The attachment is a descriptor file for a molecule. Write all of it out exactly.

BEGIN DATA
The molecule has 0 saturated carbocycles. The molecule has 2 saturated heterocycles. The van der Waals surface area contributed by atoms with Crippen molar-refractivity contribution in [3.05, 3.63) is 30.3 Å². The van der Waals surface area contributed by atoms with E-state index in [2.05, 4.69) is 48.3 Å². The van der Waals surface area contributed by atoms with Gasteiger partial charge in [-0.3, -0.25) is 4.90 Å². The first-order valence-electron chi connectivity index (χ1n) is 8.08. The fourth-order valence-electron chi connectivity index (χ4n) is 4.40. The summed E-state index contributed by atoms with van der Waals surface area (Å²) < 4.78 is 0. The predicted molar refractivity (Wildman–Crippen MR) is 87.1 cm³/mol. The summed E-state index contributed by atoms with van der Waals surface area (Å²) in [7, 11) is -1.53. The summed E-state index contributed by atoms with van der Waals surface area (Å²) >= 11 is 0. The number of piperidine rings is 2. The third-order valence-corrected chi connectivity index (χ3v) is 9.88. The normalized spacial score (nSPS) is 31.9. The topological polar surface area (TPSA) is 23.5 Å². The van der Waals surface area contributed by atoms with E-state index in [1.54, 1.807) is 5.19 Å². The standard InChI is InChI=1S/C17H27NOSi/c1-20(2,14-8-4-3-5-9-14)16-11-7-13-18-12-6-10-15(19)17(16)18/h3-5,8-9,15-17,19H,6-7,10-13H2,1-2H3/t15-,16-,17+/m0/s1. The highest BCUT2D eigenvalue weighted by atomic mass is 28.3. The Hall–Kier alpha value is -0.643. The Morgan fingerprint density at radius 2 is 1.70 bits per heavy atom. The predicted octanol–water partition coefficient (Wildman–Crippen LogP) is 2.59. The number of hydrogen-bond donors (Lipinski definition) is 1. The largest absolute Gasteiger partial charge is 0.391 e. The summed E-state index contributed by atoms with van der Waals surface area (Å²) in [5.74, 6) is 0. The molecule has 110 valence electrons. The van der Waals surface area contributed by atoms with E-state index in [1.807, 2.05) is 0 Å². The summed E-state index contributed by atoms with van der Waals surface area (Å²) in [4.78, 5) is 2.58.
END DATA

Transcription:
The molecule has 0 saturated carbocycles. The molecule has 2 saturated heterocycles. The van der Waals surface area contributed by atoms with Crippen molar-refractivity contribution in [3.05, 3.63) is 30.3 Å². The van der Waals surface area contributed by atoms with E-state index in [2.05, 4.69) is 48.3 Å². The van der Waals surface area contributed by atoms with Gasteiger partial charge in [-0.3, -0.25) is 4.90 Å². The first-order valence-electron chi connectivity index (χ1n) is 8.08. The fourth-order valence-electron chi connectivity index (χ4n) is 4.40. The summed E-state index contributed by atoms with van der Waals surface area (Å²) < 4.78 is 0. The predicted molar refractivity (Wildman–Crippen MR) is 87.1 cm³/mol. The summed E-state index contributed by atoms with van der Waals surface area (Å²) in [7, 11) is -1.53. The summed E-state index contributed by atoms with van der Waals surface area (Å²) >= 11 is 0. The number of piperidine rings is 2. The third-order valence-corrected chi connectivity index (χ3v) is 9.88. The normalized spacial score (nSPS) is 31.9. The topological polar surface area (TPSA) is 23.5 Å². The van der Waals surface area contributed by atoms with E-state index in [1.54, 1.807) is 5.19 Å². The standard InChI is InChI=1S/C17H27NOSi/c1-20(2,14-8-4-3-5-9-14)16-11-7-13-18-12-6-10-15(19)17(16)18/h3-5,8-9,15-17,19H,6-7,10-13H2,1-2H3/t15-,16-,17+/m0/s1. The highest BCUT2D eigenvalue weighted by atomic mass is 28.3. The Hall–Kier alpha value is -0.643. The Morgan fingerprint density at radius 2 is 1.70 bits per heavy atom. The predicted octanol–water partition coefficient (Wildman–Crippen LogP) is 2.59. The number of hydrogen-bond donors (Lipinski definition) is 1. The largest absolute Gasteiger partial charge is 0.391 e. The summed E-state index contributed by atoms with van der Waals surface area (Å²) in [5.74, 6) is 0. The molecule has 110 valence electrons. The van der Waals surface area contributed by atoms with E-state index in [1.807, 2.05) is 0 Å². The summed E-state index contributed by atoms with van der Waals surface area (Å²) in [4.78, 5) is 2.58.